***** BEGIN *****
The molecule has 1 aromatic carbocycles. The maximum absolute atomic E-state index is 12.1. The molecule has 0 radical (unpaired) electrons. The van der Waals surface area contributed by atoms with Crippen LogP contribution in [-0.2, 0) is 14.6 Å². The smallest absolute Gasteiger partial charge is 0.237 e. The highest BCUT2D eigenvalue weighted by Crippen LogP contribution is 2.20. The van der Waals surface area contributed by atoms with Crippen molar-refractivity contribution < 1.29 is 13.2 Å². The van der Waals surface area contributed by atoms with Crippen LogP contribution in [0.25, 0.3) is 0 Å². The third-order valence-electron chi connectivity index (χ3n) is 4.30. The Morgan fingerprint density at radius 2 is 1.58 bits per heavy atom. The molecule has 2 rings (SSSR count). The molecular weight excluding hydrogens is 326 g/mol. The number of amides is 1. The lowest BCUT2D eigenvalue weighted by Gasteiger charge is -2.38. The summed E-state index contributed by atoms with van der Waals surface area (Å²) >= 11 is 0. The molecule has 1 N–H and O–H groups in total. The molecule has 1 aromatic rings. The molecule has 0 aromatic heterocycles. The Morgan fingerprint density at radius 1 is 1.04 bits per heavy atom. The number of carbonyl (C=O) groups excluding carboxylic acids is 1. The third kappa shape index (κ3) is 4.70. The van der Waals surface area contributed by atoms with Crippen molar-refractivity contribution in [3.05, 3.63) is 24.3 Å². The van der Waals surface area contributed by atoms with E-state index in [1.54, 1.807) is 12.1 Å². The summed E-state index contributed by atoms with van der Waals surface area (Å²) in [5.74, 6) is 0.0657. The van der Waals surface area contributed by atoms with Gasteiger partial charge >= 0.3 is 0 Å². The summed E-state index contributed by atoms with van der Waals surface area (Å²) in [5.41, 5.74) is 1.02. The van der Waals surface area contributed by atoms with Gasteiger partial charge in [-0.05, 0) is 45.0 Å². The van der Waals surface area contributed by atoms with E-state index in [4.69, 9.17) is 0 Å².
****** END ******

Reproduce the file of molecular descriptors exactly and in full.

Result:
The molecule has 1 aromatic carbocycles. The maximum absolute atomic E-state index is 12.1. The molecule has 0 radical (unpaired) electrons. The van der Waals surface area contributed by atoms with Crippen LogP contribution in [-0.2, 0) is 14.6 Å². The smallest absolute Gasteiger partial charge is 0.237 e. The highest BCUT2D eigenvalue weighted by Crippen LogP contribution is 2.20. The van der Waals surface area contributed by atoms with Crippen molar-refractivity contribution < 1.29 is 13.2 Å². The van der Waals surface area contributed by atoms with Crippen LogP contribution in [0.25, 0.3) is 0 Å². The third-order valence-electron chi connectivity index (χ3n) is 4.30. The Morgan fingerprint density at radius 2 is 1.58 bits per heavy atom. The molecule has 2 rings (SSSR count). The molecular weight excluding hydrogens is 326 g/mol. The number of amides is 1. The lowest BCUT2D eigenvalue weighted by Gasteiger charge is -2.38. The summed E-state index contributed by atoms with van der Waals surface area (Å²) >= 11 is 0. The molecule has 1 N–H and O–H groups in total. The molecule has 1 aromatic rings. The molecule has 0 aromatic heterocycles. The Morgan fingerprint density at radius 1 is 1.04 bits per heavy atom. The number of carbonyl (C=O) groups excluding carboxylic acids is 1. The third kappa shape index (κ3) is 4.70. The van der Waals surface area contributed by atoms with Crippen molar-refractivity contribution in [3.05, 3.63) is 24.3 Å². The van der Waals surface area contributed by atoms with E-state index in [1.54, 1.807) is 12.1 Å². The summed E-state index contributed by atoms with van der Waals surface area (Å²) in [5.74, 6) is 0.0657. The van der Waals surface area contributed by atoms with Gasteiger partial charge >= 0.3 is 0 Å². The summed E-state index contributed by atoms with van der Waals surface area (Å²) in [5.41, 5.74) is 1.02. The van der Waals surface area contributed by atoms with Gasteiger partial charge in [-0.05, 0) is 45.0 Å². The van der Waals surface area contributed by atoms with E-state index in [4.69, 9.17) is 0 Å².